Many people are worried that the rise of the delta variant of the coronavirus, which is more contagious than the earlier variants and has become the dominant strain in the U.S., as well as in Massachusetts.
Among the questions people have been wondering is whether they need to wear masks inside again indoors, even if they've been vaccinated. The World Health Organization recently said they should, but the U.S. Centers for Disease Control and Prevention says that's unnecessary.
Dr. Ashish Jha, dean of the Brown University School of Public Health, tackled that question this week in a Boston Globe opinion piece. The COVID expert said that the current stage of the pandemic requires localized health guidance based on how many people in a particular area have been vaccinated, since the vaccines are effective at stopping infections and, when that fails, serious complications.
"The evidence right now says if you live in a highly vaccinated community with low infection rates, fully vaccinated people can skip the mask if they are willing to tolerate a minuscule risk of a breakthrough infection," Jha wrote.
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He explained it using a sports analogy, comparing Massachusetts and its high rate of vaccination with Mississippi and its lower rate to hockey goalies who have to stop different amounts of shots.
"Being fully vaccinated is like getting a great hockey goalie … who blocks around 90 percent of attempts. In Massachusetts, there isn’t much virus around to even put a shot on target, and therefore little reason to wear a mask indoors. In Mississippi, there are simply many more shots on goal, and even a terrific goalie will occasionally let a shot in," Jha wrote.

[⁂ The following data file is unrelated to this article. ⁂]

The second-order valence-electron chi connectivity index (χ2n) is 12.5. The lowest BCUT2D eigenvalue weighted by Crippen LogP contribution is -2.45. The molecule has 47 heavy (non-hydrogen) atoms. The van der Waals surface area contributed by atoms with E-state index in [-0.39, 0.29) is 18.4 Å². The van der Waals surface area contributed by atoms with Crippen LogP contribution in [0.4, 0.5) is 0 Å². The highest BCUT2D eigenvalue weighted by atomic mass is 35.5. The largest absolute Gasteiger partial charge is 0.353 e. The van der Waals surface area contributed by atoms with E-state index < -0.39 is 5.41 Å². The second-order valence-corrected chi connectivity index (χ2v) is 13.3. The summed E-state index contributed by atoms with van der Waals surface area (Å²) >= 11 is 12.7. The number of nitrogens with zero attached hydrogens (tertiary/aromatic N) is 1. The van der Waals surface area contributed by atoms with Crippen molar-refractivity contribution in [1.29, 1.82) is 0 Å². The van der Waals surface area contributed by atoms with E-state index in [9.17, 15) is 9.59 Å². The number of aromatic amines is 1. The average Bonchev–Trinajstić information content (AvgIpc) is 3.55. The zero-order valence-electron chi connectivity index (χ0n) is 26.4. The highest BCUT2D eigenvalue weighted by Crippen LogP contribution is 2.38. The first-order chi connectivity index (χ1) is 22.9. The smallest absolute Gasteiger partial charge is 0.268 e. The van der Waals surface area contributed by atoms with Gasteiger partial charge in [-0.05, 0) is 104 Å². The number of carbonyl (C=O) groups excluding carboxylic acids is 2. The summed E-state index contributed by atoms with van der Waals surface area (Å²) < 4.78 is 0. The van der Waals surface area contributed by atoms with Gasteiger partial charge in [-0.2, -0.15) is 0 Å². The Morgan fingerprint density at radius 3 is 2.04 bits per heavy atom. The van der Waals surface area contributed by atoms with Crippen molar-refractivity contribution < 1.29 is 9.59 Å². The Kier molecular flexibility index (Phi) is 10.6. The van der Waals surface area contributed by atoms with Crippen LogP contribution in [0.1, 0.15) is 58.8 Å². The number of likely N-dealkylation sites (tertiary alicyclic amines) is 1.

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Other Massachusetts health experts asked about the delta variant and mask guidance by NBC10 Boston this week gave no indication that masks are necessary in the state, but encouraged people to continue wearing them if they prefer to.
"Since the U.S. vaccines are effective against the Delta variant, I see no reason why vaccinated individuals in Massachusetts should need to wear masks, unless they wish to for their own comfort," said Dr. Shira Doron, an infectious disease physician and epidemiologist at Tufts Medical Center.
But Dr. Davidson Hamer, a physician at Boston Medical Center, said he feels more comfortable wearing "a mask in indoor locations such as supermarkets, movie theaters and any other public place where there is a likelihood of close contact with other people."